Sunday, September 1, 2013

The academic, economic and emotional politics of Konkani

The Editor,
Navhind Times.
We write this letter to indicate that we found the article “Konkani Bhasha: Its Academic, Economic and Emotional Viability”, that appeared in your newspaper on 17 Aug 2013, lacking in terms of conveying the real story regarding the health of the Konkani language.

This article which ostensibly discusses the future development and status of Konkani, including the forces that work for the strengthening of the language, has nowhere, not even once, made a mention of the Roman script, nor of the cultural and literary productions in that script, nor of the institutions engaged in giving the script and its productions new life. Allow us, therefore, to present an alternative narrative about the academic, economic and emotional politics of the Konkani language.

The article commences with a paean to Shenoi Goembab (Varde Valaulikar), in an attempt to situate him as the origin of the literary development of the Konkani language. While there can be no doubt regarding Varde Valaulikar’s contributions to Konkani literature, it should not be forgotten that he was but one of the many supporters of the language and cultural production in it. Notably, while the article makes a case that it is just a small segment of the Konkani-speaking population that is attempting to safeguard the language, reality is entirely to the contrary. The Konkani language acquired its first mass base largely through, but not restricted to, the literary efforts of working class Goan Catholic migrants in Bombay, and the simultaneous articulations of the language on the stage through the associated arts of Tiatr and Cantaram. Tragically however, this literary tradition has been stifled by the policies followed by the official Konkani language establishment since the adoption of the Official Language Act of the State. Nevertheless, Konkani continues to thrive via Tiatr and Cantaram, not merely in the State, but in various parts of the country, most notably Bombay, as well as globally, once again in places where Goan Catholics have migrated in search of employment. Tiatr shows, festivals and competitions receive widespread public patronage and run houseful on a regular basis, in towns as well as villages of Goa. So popular are these performances that it has also led to a thriving business in the sale of CDs and DVDs of these shows. While on the topic of the cultural productions of the Roman script, allow us to highlight the contribution of Romans (Konkani language novels in the Roman script) writers to Konkani literature, amongst whom Reginald Fernandes was the most towering figure, and is believed to have written over 200 books.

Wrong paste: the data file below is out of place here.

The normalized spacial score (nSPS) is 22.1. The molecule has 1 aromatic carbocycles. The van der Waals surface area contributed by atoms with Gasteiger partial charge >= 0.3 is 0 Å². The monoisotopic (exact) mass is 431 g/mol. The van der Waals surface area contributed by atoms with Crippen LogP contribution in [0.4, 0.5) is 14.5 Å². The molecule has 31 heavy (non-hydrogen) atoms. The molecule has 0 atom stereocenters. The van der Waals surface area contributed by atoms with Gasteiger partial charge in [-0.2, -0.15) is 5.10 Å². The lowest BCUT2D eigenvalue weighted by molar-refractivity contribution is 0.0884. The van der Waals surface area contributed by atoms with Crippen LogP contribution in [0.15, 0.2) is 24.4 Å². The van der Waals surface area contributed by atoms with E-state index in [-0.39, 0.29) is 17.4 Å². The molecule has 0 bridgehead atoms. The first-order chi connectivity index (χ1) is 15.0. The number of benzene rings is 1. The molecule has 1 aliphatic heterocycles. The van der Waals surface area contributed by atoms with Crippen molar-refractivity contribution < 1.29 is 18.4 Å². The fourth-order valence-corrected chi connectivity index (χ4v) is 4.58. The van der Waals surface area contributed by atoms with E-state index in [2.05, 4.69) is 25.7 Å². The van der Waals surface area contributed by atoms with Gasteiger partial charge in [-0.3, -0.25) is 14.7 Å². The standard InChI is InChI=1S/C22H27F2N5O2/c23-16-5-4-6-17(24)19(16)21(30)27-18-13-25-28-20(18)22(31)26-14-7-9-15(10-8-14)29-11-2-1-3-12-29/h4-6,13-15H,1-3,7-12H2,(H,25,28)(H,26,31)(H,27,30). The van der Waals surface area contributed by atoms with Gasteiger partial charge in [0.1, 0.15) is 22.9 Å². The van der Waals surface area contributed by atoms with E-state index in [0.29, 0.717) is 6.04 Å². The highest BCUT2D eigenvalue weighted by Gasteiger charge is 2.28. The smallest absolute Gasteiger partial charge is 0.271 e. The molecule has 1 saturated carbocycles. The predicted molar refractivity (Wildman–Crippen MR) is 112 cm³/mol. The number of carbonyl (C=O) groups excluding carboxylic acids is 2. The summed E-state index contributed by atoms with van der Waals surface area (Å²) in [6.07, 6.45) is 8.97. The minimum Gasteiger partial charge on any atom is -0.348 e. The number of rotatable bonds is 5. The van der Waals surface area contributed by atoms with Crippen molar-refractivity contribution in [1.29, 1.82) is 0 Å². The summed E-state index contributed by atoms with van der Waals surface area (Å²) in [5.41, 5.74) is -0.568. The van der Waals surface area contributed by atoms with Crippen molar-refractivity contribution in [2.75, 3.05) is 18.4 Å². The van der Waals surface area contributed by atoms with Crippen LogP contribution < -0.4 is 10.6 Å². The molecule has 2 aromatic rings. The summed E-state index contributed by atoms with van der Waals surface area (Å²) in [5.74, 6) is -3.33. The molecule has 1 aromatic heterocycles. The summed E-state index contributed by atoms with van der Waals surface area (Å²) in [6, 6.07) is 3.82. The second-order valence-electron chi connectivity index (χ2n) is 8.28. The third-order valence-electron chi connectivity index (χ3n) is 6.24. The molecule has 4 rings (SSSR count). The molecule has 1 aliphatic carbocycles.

Also worth mentioning is the role played by the Konkani language establishment, especially the Goa Konkani Akademi (GKA), in stifling the Konkani language as embodied in the Roman script, and the dialects other than the Antruzi variant identified with, and claimed by, the Saraswat caste.  The GKA has since inception been formed largely by members of the Saraswat caste, and caste-groups and individuals allied with this caste. If anything, this only further contributes to the limited narrative that the article proffers about Konkani and its alleged proponents.